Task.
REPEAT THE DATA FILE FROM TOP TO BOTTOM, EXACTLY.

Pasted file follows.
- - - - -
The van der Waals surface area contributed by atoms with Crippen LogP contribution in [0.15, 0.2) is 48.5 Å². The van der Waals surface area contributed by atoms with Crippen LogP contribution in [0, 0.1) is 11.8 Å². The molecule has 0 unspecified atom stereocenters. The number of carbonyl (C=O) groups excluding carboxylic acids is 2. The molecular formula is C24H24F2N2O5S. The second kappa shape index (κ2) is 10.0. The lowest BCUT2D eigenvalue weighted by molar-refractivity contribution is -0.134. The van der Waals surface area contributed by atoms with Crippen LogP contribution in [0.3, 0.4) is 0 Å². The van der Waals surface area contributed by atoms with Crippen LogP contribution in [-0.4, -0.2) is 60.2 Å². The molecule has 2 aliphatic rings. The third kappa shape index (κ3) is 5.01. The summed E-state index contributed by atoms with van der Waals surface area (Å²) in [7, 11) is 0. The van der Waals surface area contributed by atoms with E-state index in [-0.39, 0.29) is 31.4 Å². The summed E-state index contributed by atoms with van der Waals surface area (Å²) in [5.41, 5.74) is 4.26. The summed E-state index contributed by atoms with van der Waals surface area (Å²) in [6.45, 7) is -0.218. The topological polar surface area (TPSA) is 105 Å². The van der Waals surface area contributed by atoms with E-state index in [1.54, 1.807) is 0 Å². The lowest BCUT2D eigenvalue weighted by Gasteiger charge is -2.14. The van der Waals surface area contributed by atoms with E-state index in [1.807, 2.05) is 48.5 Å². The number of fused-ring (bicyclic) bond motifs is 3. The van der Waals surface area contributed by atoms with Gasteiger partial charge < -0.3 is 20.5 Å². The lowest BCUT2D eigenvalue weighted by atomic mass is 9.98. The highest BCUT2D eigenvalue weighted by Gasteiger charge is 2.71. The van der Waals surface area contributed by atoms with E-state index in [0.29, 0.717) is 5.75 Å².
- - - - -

The van der Waals surface area contributed by atoms with Crippen LogP contribution in [0.15, 0.2) is 48.5 Å². The van der Waals surface area contributed by atoms with Crippen LogP contribution in [0, 0.1) is 11.8 Å². The molecule has 0 unspecified atom stereocenters. The number of carbonyl (C=O) groups excluding carboxylic acids is 2. The molecular formula is C24H24F2N2O5S. The second kappa shape index (κ2) is 10.0. The lowest BCUT2D eigenvalue weighted by molar-refractivity contribution is -0.134. The van der Waals surface area contributed by atoms with Crippen LogP contribution in [0.3, 0.4) is 0 Å². The van der Waals surface area contributed by atoms with Crippen LogP contribution in [-0.4, -0.2) is 60.2 Å². The molecule has 2 aliphatic rings. The third kappa shape index (κ3) is 5.01. The summed E-state index contributed by atoms with van der Waals surface area (Å²) in [7, 11) is 0. The van der Waals surface area contributed by atoms with E-state index in [-0.39, 0.29) is 31.4 Å². The summed E-state index contributed by atoms with van der Waals surface area (Å²) in [5.41, 5.74) is 4.26. The summed E-state index contributed by atoms with van der Waals surface area (Å²) in [6.45, 7) is -0.218. The topological polar surface area (TPSA) is 105 Å². The van der Waals surface area contributed by atoms with E-state index in [1.54, 1.807) is 0 Å². The lowest BCUT2D eigenvalue weighted by Gasteiger charge is -2.14. The van der Waals surface area contributed by atoms with E-state index in [1.807, 2.05) is 48.5 Å². The number of fused-ring (bicyclic) bond motifs is 3. The van der Waals surface area contributed by atoms with Gasteiger partial charge < -0.3 is 20.5 Å². The lowest BCUT2D eigenvalue weighted by atomic mass is 9.98. The highest BCUT2D eigenvalue weighted by Gasteiger charge is 2.71. The van der Waals surface area contributed by atoms with E-state index in [0.29, 0.717) is 5.75 Å².